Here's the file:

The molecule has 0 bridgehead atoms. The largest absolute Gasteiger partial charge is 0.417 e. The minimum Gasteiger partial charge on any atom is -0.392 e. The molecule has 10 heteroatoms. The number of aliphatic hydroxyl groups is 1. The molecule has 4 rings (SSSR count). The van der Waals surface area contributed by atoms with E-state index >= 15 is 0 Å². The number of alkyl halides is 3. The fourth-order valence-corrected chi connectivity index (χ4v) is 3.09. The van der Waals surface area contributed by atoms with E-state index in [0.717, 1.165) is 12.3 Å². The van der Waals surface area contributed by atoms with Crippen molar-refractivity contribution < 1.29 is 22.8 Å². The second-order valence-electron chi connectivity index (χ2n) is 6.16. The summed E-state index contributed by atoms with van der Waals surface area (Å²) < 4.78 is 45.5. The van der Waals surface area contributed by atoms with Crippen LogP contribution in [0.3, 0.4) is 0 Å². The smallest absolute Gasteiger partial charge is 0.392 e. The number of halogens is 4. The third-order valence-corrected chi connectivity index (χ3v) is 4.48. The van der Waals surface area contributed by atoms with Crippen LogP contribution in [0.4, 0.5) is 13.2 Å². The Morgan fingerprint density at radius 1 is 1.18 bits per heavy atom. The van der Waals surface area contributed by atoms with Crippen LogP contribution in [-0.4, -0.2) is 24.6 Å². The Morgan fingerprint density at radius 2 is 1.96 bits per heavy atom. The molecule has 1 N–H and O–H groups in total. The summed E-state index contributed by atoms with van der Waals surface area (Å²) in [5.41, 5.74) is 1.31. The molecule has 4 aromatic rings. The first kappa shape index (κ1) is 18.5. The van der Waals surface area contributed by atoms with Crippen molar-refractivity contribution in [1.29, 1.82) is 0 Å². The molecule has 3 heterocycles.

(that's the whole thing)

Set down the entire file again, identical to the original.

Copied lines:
The molecule has 0 bridgehead atoms. The largest absolute Gasteiger partial charge is 0.417 e. The minimum Gasteiger partial charge on any atom is -0.392 e. The molecule has 10 heteroatoms. The number of aliphatic hydroxyl groups is 1. The molecule has 4 rings (SSSR count). The van der Waals surface area contributed by atoms with E-state index >= 15 is 0 Å². The number of alkyl halides is 3. The fourth-order valence-corrected chi connectivity index (χ4v) is 3.09. The van der Waals surface area contributed by atoms with E-state index in [0.717, 1.165) is 12.3 Å². The van der Waals surface area contributed by atoms with Crippen molar-refractivity contribution < 1.29 is 22.8 Å². The second-order valence-electron chi connectivity index (χ2n) is 6.16. The summed E-state index contributed by atoms with van der Waals surface area (Å²) < 4.78 is 45.5. The van der Waals surface area contributed by atoms with Crippen LogP contribution in [0.3, 0.4) is 0 Å². The smallest absolute Gasteiger partial charge is 0.392 e. The number of halogens is 4. The third-order valence-corrected chi connectivity index (χ3v) is 4.48. The van der Waals surface area contributed by atoms with Crippen LogP contribution in [0.4, 0.5) is 13.2 Å². The Morgan fingerprint density at radius 1 is 1.18 bits per heavy atom. The van der Waals surface area contributed by atoms with Crippen LogP contribution in [-0.4, -0.2) is 24.6 Å². The Morgan fingerprint density at radius 2 is 1.96 bits per heavy atom. The molecule has 1 N–H and O–H groups in total. The summed E-state index contributed by atoms with van der Waals surface area (Å²) in [5.41, 5.74) is 1.31. The molecule has 4 aromatic rings. The first kappa shape index (κ1) is 18.5. The van der Waals surface area contributed by atoms with Crippen molar-refractivity contribution in [1.29, 1.82) is 0 Å². The molecule has 3 heterocycles.